Further evidence for this pattern emerges from a surprising area: neuroscience! Why God Won't Go Away is an interesting book by a pair of neuroscientists who used high tech imagine devices and brain scanning equipment to examine Buddhist monks in meditation and Franciscan nuns in prayer. Their brain imaging showed both groups undergoing similar physiological processes:
As the data and brain photographs flowed in, the researchers began to find solid evidence that the mystical experiences of the subjects "were not the result of some fabrication, or simple wishful thinking, but were associated instead with a series of observable neurological events," explains Newberg. "In other words, mystical experience is biologically, observably, and scientifically real.... Gradually, we shaped a hypothesis that suggests that spiritual experience, at its very root, is intimately interwoven with human biology." (16)
Regardless, the terms 'prayer' and 'meditation' are probably not considered comparable by the religious authorities of both faiths despite the fact, as we have previously noted, meditation and prayer are often geared towards the same goals. For example, In the art of Happiness, The Dalai Lama's statement:
In Buddhist practice, you can use your personal suffering in a formal way to enhance your compassion -- by using it as an opportunity for the Practice of Tong-Len. This is a Mahayana visualization practice in which one mentally visualizes taking on another's pain and suffering, and in turn giving them [enemies] all of your resources, good health, fortune, and so on. (15)
Contrasts well with Jesus' teachings:
Love your enemies and pray for those who persecute you (Mathew 5:45)
In conclusion, in contrasting Christianity and Buddhism, we observe a great number of surface differences that melt away under careful analysis. Of course this is not to say that there are no differences between the Buddhist and Christian religions, but these differences are not nearly as significant as one might think.
How does this all fit in with the definition of God? Buddhists deny they worship God and the major religions of the world accept them as atheists. Various Buddhist sources state the following:
Buddha told his disciples not to enquire into the origin of the world, into the existence and nature of God. He said to them that such investigations were practically useless and likely to distract their minds. (17)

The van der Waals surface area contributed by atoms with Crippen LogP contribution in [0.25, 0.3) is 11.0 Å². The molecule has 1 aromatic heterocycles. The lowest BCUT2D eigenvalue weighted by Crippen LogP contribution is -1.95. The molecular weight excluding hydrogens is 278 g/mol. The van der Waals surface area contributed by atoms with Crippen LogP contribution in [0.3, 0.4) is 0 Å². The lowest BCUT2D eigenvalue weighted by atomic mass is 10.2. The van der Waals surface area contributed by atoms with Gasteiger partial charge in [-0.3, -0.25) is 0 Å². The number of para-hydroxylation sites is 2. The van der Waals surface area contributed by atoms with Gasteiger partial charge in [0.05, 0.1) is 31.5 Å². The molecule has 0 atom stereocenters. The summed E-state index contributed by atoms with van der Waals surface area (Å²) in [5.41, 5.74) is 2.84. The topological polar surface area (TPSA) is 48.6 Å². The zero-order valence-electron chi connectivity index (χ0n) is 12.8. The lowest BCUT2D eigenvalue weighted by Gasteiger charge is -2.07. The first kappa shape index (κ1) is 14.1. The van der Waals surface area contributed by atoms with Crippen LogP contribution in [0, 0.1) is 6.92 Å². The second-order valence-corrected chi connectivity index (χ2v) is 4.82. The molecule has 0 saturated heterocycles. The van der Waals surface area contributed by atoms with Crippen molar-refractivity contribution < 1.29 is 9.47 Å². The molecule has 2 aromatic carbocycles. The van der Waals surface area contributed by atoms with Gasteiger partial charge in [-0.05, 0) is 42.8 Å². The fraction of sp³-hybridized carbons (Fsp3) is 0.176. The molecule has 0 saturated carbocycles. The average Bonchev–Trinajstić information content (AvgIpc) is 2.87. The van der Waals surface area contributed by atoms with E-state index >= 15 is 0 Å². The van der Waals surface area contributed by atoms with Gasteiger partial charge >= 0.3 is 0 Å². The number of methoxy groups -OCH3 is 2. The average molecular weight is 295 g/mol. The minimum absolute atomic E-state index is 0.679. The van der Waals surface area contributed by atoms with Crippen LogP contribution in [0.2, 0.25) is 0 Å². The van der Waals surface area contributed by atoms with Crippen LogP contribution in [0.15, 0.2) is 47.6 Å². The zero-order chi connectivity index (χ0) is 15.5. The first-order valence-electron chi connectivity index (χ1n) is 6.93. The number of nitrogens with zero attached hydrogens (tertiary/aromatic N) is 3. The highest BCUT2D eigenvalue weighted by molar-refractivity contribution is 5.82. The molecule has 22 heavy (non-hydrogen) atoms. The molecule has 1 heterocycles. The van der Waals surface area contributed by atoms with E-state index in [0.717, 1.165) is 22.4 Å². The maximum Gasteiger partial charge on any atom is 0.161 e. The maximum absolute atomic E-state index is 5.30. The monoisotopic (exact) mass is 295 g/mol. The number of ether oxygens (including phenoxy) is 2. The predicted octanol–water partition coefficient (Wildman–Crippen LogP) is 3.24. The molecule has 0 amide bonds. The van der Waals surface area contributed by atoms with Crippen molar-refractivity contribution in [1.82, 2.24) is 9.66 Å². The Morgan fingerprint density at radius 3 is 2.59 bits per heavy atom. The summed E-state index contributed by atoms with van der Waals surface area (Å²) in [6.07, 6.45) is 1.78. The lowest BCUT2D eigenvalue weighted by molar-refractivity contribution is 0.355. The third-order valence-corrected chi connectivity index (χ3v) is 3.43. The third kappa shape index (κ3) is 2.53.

The concept of a personal God does not fit into the Buddhist system of religion. Today there are many sects of Buddhism. Many differ in their concept of the divine and of Buddha. In general, Buddhists are pantheistic in their view of God. Many view God as an impersonal force which is made up of all living things and holds the universe together. (18)
Here are what some of the most prominent of scholars say of the Buddhist view of God. Dr. John Noss states, "there is no sovereign Person in the heavens holding all together in unity, there is only the ultimate impersonal unity of being itself, whose peace enfolds the individual self when it ceases to call itself 'I' and dissolves in the featureless purity of Nirvana, as a drop of spray is merged in its mother sea." (18)
However, it is unclear how the Buddhists can deny their faith in something which is undefined. Emptiness, the nature of Consciousness, being, and the universe itself, unity of being itself, holds the universe together, and the purity of Nirvana certainly sounds as vague as any of our other definitions of God. Regarding creation, Buddhists claim that the Universe has always existed. Christian/Jewish/Islamic faith states that God has always existed and created the Universe. But perhaps 'the Universe', as undefined by the Buddhists is 'God', as undefined by the Christian/Jewish/Islamic faiths? How can really we know? Both sides don't define what 'God' or the 'Universe' is besides to say they are indefinable!